Sally Fields just can’t shake “The Flying Nun.” In this quite dreadful, misguided production now on Broadway at the Belasco, Fields was so light-weight, I thought she was going to fly out over the audience at any moment. And this time her disabled daughter Laura, played by a real-life, novice actress with muscular dystrophy in a wheel chair, makes Amanda Wingfield’s dreams of her Laura getting a date with the Gentleman Caller, go from being pathetic to simply delusional., if not cringe-worthy. Coming out onstage, helping Laura out of the wheel chair (they enter from the audience), Fields is as spry and young looking as a Dallas cheerleader, or a Broadway chorine. Yes, she’s had THAT much work done. And she also seems to be making her Broadway debut along with her disabled daughter. It is not a match made in heaven. I wanted to hurl. Something.
The one good thing that director Sam Gold did was take out the intermission, which I didn’t miss. The other two good things were his casting of the great Joe Mantello, as the restless Tom, Amanda’s son, and movie star Finn Wintrock as the VERY handsome Gentleman Caller. In fact, he just about steals the show. He’s so good, I could go on and on about him for the rest of this review, but I do have to mention that this simply awful production was like a knife in my heart, because I once really loved this play. But no more.
I remember reading a contemporary review to “Glass Menagerie”s original production by Mary McCarthy in 1944, and she just tore it to pieces. I especially remember the words “smelling of dime store pretensions like a cheap perfume.” I was horrified and disquieted by her acidic attacks. The great Laurette Taylor, everyone who saw it, says, except Ms. McCarthy, was transcendent as Amanda, considered one of Tennessee Willliams great creations. Second only to his Blanche Du Bois in “Streetcar Named Desire.”
But seeing this stripped-down-for-no-reason revival, one wonders how Williams ever launched his major career as an American playwright with THIS play. If Williams was alive, it would’ve destroyed him, and his reputation. Williams is always about the women in this plays. And here, because they are so weak, and Joe Mantello and Finn Wintrock are so strong, it is a lob-sided, hard- to- look-at mess.
Done like this, it appears to be every bit as small and pretentious as Mary McCarthy said it was.
So Williams owes a great debt to the late Laurette Taylor who must’ve been INCREDIBLE as Amanda. Contemporary photos reveal her to be quite care-worn and middle-aged. She looked perfectly like a downtrodden house-wife. She was not the glamorous sit-com girl Sally Fields brings with her, intentionally or not. Also she’s acting for the camera, not the stage. If there was a movie or TV camera THIS CLOSE, there might be perceived to be a performance going on .And that grating voice! A consummate character actress like Jayne Howdyshell would be terrific in this part.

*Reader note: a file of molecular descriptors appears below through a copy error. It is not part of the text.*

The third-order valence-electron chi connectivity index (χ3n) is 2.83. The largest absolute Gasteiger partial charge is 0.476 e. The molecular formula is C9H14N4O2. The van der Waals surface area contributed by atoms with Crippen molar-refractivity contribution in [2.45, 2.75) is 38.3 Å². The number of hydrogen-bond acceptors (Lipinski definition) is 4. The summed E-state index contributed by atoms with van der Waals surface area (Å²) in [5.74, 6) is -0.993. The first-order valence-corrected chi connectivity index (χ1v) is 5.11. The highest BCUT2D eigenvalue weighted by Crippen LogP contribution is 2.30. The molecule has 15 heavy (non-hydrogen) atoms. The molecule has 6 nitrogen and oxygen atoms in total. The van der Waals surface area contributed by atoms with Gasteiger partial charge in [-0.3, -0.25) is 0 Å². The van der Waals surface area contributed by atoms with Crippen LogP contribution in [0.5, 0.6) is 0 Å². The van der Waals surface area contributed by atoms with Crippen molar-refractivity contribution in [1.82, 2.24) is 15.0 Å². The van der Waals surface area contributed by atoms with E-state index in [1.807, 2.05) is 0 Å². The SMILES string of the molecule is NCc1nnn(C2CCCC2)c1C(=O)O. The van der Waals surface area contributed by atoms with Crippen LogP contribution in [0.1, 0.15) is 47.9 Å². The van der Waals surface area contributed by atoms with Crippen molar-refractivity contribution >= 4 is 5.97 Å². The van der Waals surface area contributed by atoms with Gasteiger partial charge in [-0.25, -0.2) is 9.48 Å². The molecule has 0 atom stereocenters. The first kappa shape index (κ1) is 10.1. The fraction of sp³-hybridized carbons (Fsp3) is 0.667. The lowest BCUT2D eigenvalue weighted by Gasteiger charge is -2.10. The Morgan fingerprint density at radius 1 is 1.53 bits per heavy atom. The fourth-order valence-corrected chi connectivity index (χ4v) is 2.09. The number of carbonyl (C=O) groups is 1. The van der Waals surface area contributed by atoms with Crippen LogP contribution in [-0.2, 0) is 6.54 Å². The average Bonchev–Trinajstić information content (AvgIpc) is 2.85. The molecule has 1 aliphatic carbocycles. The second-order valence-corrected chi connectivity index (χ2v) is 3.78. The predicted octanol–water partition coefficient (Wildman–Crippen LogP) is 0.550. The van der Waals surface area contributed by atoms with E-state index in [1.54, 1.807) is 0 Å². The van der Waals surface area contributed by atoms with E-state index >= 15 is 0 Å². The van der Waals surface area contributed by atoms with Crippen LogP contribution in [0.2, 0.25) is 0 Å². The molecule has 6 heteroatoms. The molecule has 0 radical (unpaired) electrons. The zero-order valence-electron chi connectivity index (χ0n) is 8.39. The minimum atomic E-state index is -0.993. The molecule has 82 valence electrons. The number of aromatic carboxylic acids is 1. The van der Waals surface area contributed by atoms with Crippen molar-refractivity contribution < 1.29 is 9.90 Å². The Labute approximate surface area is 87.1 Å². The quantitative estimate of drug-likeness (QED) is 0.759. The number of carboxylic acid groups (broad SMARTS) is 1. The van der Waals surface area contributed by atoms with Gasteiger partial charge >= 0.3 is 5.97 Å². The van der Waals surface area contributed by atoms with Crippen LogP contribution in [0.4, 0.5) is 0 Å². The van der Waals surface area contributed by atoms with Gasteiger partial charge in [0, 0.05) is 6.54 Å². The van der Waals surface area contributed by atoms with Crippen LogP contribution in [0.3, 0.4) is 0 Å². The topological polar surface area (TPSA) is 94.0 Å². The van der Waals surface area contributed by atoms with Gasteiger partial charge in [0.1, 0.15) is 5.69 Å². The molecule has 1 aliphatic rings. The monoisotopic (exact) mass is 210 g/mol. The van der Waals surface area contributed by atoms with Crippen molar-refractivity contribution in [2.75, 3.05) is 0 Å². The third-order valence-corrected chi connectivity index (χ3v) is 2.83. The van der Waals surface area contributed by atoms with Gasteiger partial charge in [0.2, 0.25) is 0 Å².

Joe Mantello, to his credit, does bring out the gay sub-text as the all-set-to-wander Tom. When he says he’s out all night at the movies, we know just where he’s probably been and it’s not feature films. His one scene with Finn Wintrock as the Gentleman Caller, seems like he’s trying to pick him up FOR HIMSELF and not for Laura, and Wintrock is so dazzling, you feel that this moment is just right, as you sense his friendly, but bewildered discomfort. But he’s enough of yes, a gentleman, to overcome this awkward moment with Tom and come to dinner anyway. But it leaves you with the feeling that he DID accept Tom’s dinner invitation because, maybe, he wanted to know more about TOM, and not be subjected to Sally Field’s embarrassing over-arching Southern Belle-manque and the frighteningly deformed sister-in-the-wheel chair….You feel sorry for this ost gentlemanly of Gentleman Caller and for Finn Wintrock. His over-hearted friendliness has led him to be an unsuspected dupe.
This is the third production of “Glass Menagerie” on Broadway that has infuriated me. Jessica Lange was inexplicably hidden behind shower curtains. Cherry Jones was simply mis-cast and unseemly lesbianic in the extreme, and now we have this third mess….It makes me think Mary McCarthy was right.
I do have to say that Celia Keenan-Bolger as Laura to Cherry Jones over-sexed Amanda deserved the Drama Desk Award and Tony Nomination she won a few years back. She was shy and fragile and utterly appealing and JUST right. Tennessee would’ve LOVED her. As I told her when she appeared on my show having won that year’s Drama Desk Award fro Best Supporting Actress.
Tennessee Williams used to refer to Laurette Taylor in letters he wrote at the time as “the old bag.” Nobody would ever say Sally Fields was an old bag. She’s more like a creation of Louis Vuitton.